Factory Farming: Top Documentaries Take Hard Look

When we shop for food in a supermarket or eat a fast food hamburger and fries, most of us don’t give much thought to the way the food was produced, or to the amount of suffering and environmental cost that went into each bite. But research is beginning to show definitively that industrialized factory farming, particularly animal agriculture, is having a catastrophic effect on the environment and poses a significant threat to human health and well-being. The following five documentaries look at these problems head on.

Indigestible: The Film (2014): This 90-minute documentary by Geri Atos examines factory farming and its effects not only on the animals being raised for food, but also on human health and on the environment as a whole. The film seeks to uncover the truth about conditions for animals in these Concentrated Animal Feeding Operations, and uses interviews with experts in the public health and environmental fields to identify the far-reaching societal consequences of factory farming. You can stream Indigestible on Facebook.

Fat, Sick, & Nearly Dead (2010): Joe Cross, an affable Australian, decides he’s had enough of ill health and obesity and endeavors to transform his life. This documentary (which is streaming on Netflix) chronicles his journey as he undertakes a 60-day fruit and vegetable juice fast and travels across the United States, interviewing ordinary people along the way. Two of the people he meets are inspired by his efforts to change their own lives. At the end of his fast, Cross has lost 100 pounds and has no signs of the autoimmune disease that had plagued him. He presents his story as a cautionary tale for Americans plagued by obesity and poor diets.

Cowspiracy: The Sustainability Secret (2014): A close look at how industrialized farming is wrecking environment, this film features experts like Michael Pollan and Howard Lyman who argue that factory farming of animals is contributing to climate change, loss of forests, huge amounts of water pollution, and other environmental problems. Directors/producers Kip Andersen and Keegan Kuhn show that many organizations that supposedly want to help protect the climate, like Greenpeace, NRDC and Surfrider, seem to be ignoring the huge role that animal agriculture plays in messing up the environment. There’s a lot of food for thought in this one, and it’s online in full at Disclose.tv.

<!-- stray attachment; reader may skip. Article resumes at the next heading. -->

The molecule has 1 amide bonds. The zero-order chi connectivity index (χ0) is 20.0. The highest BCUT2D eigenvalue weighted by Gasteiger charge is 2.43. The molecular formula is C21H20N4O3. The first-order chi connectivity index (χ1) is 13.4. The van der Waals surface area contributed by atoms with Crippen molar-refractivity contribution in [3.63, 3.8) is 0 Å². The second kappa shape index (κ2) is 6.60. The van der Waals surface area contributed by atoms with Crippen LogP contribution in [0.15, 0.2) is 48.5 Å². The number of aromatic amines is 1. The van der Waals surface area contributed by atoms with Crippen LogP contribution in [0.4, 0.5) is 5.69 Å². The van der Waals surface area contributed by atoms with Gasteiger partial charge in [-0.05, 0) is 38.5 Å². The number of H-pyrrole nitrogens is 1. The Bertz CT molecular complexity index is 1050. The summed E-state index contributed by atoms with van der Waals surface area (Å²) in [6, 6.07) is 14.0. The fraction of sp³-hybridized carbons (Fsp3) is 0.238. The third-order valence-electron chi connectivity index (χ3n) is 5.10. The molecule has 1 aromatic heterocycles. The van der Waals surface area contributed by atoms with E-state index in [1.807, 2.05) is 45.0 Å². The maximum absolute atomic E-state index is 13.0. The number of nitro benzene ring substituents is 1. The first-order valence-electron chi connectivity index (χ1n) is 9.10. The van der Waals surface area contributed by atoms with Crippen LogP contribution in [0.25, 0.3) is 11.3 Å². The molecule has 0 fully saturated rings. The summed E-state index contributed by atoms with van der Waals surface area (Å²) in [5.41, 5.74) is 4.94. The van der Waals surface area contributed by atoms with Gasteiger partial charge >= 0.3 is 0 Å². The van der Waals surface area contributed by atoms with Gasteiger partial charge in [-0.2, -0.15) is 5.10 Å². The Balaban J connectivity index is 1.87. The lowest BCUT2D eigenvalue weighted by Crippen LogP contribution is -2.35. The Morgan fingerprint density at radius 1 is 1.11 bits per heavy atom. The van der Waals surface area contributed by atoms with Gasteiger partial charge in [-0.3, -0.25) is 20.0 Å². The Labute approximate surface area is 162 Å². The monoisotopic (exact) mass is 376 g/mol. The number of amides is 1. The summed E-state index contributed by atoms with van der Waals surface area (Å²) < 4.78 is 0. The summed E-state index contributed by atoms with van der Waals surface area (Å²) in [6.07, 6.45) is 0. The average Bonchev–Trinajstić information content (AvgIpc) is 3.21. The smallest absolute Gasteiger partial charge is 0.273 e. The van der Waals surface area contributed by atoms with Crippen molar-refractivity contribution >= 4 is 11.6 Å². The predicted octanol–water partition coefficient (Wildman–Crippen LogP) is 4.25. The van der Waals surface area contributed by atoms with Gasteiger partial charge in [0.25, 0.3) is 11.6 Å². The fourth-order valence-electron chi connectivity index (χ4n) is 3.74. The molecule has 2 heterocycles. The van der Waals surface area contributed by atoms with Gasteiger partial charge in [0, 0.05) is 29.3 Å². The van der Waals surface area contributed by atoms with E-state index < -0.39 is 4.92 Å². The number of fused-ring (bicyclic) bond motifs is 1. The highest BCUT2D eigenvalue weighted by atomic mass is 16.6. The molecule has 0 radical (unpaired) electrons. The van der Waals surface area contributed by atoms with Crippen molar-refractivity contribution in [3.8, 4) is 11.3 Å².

Cock Fight (2015): Produced by Fusion, a media company launched as a joint venture between Univision Communications and Disney/ABC, this six-part documentary tells the story of Craig Watts, a chicken farmer turned whistleblower. The picture it paints of the chicken industry is disturbing. Four companies control 54 percent of the chicken production in the United States, and they own and control almost every aspect of the production process. That leaves the farmers themselves little better than sharecroppers; most are “contractors” who don’t even own the chickens they raise and who spend much of their time killing undersized or deformed birds. Poverty, debt, and the fear of retaliation for speaking up against an unjust system are the lot of most chicken farmers today. Check this out on one of Fusion’s local channels.

Food, Inc. (2008): This PBS documentary by Robert Kenner presents a comprehensive and scathing picture of the highly mechanized global food industry which values efficiency and profit over health and well-being. The result, Kenner argues, is sick animals, environmental degradation, unhealthy food, obesity, diabetes, and other health issues, and a system in which a few giant producers hold all the power. With footage of production sites and meat packing operations, interviews with farmers, food workers, consumer advocates, and experts like Michael Pollan and Eric Schlosser, Kenner marshals a vast array of evidence to make his case against the industrialization of food. Food Inc. is streaming and on DVD from Netflix.

Each of these films offers a different take on issues related to factory farming and the global mechanized food industry, but all provide important information and insights into the dangers of the current system for human health and for the health of the planet. The first step in changing any of this is becoming aware of it, so do yourself a favor and lift the veil hiding the realities of the food industry!


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